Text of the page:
Here's a 48-hour trip to Maresme that's ideal if you're going with kids. And if you're not, you'll still have a great time with this itinerary. Whether you want to ride a donkey or discover the Roman or Indiano past of the area, we've got something lined up for you. There's also fun to be had in the sea. Whatever you choose, you won't be hearing anyone complaining of being bored!
IN COLLABORATION WITH BARCELONA ÉS MOLT MÉS AND THE DIPUTACIÓ DE BARCELONA
Your adventure begins by finding the road connecting Dosrius with Canyamars. There, inside the boundaries of the Montnegre-Corredor Natural Park, a side road will lead you to Rukimon, a park that's home to all the donkey breeds found on the Iberian Peninsula. Once inside, you'll see how easy it is to make friends with this docile animal capable of carrying heavy loads with ease. The company organises donkey rides for the whole family, birthday parties, routes especially designed for children, and country rambles. A great place to spend a pleasant afternoon and to start the getaway off on the right foot (or should we say hoof).
The only port in Maresme county is in Arenys de Mar, and it's a pleasure to stroll among the boats and the nets bundled up on the docks to watch the vessels coming and going followed by flocks of seagulls, or to watch the fish auction.
Beyond the hustle and bustle, the harbour also offers nautical activities, such as sailboat trips, kayaking, scuba-diving courses for beginners and rentals of captained boats. A fun and original option for a family outing is a fishing trip, which takes about four hours and even includes the chance to swim in the open sea.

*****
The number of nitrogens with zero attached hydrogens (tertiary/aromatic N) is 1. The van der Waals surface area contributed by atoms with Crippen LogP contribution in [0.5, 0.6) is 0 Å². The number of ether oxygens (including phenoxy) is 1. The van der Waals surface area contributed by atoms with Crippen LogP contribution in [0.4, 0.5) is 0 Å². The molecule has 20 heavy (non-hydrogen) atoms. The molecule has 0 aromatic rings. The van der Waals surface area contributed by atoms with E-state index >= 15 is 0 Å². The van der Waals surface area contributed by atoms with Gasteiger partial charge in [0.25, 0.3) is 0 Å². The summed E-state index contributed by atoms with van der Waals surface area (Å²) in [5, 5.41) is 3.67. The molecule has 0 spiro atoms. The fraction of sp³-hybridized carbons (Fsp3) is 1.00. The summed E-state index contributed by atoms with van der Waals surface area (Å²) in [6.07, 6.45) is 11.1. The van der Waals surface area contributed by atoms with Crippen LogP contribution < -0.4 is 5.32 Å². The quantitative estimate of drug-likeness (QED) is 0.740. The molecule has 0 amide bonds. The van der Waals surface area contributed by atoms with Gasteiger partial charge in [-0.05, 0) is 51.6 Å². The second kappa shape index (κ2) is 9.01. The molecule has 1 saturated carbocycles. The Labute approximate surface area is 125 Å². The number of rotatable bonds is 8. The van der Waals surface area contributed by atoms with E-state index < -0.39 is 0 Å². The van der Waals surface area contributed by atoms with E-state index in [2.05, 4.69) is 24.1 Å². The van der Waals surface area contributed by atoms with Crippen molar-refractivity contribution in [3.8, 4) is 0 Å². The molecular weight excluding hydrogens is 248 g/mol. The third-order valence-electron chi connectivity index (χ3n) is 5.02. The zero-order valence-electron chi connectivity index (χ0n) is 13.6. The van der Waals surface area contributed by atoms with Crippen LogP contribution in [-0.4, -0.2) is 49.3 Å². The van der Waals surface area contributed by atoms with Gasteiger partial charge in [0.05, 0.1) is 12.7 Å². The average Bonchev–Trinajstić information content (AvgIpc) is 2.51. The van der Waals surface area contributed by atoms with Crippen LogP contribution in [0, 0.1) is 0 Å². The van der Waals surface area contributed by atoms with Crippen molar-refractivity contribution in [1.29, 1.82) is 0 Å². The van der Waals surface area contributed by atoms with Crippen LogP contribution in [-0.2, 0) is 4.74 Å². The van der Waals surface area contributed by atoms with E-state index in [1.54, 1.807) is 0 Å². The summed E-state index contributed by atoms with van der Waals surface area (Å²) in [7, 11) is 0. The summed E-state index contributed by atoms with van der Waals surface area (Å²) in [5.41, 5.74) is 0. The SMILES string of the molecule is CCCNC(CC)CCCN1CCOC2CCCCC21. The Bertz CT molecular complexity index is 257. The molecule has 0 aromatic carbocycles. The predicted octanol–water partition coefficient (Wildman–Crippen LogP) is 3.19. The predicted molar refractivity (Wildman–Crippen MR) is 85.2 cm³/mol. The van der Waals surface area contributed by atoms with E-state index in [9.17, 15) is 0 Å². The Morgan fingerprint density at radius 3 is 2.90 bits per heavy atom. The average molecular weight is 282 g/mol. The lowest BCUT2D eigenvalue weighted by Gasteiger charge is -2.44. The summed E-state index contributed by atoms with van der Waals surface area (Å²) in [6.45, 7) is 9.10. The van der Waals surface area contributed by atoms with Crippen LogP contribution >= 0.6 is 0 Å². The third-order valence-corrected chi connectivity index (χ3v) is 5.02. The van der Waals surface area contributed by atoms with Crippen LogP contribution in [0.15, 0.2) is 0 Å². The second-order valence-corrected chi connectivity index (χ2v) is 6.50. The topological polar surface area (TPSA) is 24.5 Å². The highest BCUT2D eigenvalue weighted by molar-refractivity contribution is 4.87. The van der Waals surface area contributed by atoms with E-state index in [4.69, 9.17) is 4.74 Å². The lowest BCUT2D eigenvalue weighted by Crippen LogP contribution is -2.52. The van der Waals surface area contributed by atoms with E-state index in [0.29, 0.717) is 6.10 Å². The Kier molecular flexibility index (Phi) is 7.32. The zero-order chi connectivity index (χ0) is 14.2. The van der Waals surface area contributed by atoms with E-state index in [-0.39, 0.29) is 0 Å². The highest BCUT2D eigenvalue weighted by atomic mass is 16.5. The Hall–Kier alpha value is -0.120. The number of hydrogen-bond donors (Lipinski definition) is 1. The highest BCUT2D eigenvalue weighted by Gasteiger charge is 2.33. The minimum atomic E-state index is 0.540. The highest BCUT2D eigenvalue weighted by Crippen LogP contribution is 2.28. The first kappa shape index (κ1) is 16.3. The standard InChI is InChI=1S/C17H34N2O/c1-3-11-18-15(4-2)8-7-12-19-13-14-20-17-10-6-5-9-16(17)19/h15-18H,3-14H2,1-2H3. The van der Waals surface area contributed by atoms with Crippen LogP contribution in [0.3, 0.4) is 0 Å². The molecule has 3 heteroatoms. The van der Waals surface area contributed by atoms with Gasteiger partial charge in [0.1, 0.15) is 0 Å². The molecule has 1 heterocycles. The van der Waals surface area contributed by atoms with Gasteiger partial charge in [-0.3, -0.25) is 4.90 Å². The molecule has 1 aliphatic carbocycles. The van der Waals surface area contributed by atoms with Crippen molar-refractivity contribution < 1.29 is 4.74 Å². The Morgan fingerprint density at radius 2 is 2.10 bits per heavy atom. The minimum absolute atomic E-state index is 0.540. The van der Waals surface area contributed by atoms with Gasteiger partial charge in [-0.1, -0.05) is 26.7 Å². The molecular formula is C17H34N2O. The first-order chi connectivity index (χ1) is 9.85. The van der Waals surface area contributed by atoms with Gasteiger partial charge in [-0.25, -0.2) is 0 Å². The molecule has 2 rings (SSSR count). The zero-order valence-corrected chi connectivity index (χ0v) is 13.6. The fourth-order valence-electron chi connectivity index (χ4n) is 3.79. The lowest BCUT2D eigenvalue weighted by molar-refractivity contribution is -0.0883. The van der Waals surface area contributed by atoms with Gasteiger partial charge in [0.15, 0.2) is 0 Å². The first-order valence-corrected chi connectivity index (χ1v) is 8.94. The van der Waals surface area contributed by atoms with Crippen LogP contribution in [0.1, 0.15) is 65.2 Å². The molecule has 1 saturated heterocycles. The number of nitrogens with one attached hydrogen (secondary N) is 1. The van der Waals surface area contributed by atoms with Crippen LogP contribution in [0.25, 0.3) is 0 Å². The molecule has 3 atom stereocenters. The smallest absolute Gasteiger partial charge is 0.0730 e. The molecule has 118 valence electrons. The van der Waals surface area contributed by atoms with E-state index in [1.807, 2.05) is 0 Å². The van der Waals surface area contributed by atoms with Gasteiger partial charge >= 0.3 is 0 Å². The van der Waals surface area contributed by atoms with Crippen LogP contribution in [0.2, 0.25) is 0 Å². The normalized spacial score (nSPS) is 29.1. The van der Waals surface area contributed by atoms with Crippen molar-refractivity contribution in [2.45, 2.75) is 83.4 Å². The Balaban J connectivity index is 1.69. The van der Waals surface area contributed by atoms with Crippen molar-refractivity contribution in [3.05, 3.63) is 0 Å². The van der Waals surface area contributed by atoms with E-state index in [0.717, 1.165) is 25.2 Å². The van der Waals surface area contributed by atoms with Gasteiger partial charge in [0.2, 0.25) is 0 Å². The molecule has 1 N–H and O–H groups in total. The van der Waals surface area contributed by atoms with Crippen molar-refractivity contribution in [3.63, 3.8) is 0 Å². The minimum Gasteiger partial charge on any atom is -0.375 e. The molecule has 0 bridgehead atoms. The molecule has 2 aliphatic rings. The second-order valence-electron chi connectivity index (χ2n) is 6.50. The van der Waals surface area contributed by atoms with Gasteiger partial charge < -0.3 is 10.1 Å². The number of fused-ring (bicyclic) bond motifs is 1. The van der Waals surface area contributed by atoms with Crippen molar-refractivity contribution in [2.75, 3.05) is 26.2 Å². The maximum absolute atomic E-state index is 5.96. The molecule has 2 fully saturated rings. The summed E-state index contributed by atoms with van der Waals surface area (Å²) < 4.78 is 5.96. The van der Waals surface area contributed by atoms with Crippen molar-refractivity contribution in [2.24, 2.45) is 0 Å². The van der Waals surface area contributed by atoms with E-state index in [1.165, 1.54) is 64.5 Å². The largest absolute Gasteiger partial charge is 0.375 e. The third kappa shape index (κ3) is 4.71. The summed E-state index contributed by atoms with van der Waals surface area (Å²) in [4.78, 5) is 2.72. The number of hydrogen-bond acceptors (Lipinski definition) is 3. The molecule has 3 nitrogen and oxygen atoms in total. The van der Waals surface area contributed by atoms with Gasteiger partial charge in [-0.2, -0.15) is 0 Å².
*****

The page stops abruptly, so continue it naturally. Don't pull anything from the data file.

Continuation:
Come lunchtime, the port has many excellent restaurants to choose from; as you might imagine, they specialise in seafood dishes with the fresh catches of the day.
Staying in Arenys de Mar, you move back onto terra firma. The town forms part of the Network of 'Indiano' Municipalities, and it's easy to see why as you walk down from the top of Arenys, following the course of the famous water channel in order to discover the legacy of the Indianos from one end of the town to the other. Arenys was the point of departure for many Indianos, the adventurers who voyaged across the Atlantic in the 18th and 19th centuries to seek their fortune and, if the wind blew in their favour, returned wealthy. Many of them were hugely successful and, once home again, built grand mansions in their native land, some of which are still inhabited while others form part of the municipal heritage.
Perhaps Arenys’ most famous Indiano was Josep Xifré, the very same who gave his name to the Porxos d’en Xifré in Barcelona (Passeig d'Isabel II, 8-16). In his hometown of Arenys Xifré funded a hospital for the poor, a large building in which his mausoleum was also built. Although this is undoubtedly one of the most spectacular constructions on this route, there are others worth discovering, including the Asil Torrent, the palatial El Paraíso, and Can Còrdova. Don’t forget to take a look at the Sinera Cemetery either, a lovely site immortalised in the verses of Salvador Espriu and closely linked to this afternoon’s walk, as some of its majestic vaults are the final resting places for the Indianos of Arenys.
During the same period when some of Arenys citizens were embarking for America, other locals stayed in the port town to earn a living in the textile industry, one of the region’s great economic engines for decades. Proof of this can be found in the former gas factory in Premià de Mar, home to the Printing Museum, Spain’s only museum specialising in textile printing. This morning's itinerary will give you a fascinating insight into the history of the technique, the chemistry of the trade and the art of manual fabric printing. It also explains how the printing process became industrialised, completing a very educational visit which begins with the clothes of the ladies returning to Catalonia in the 18th century. They were actually the trigger for the Industrial Revolution here, and the exhibition displays dresses, moulds and original tools from each stage of the sector’s evolution.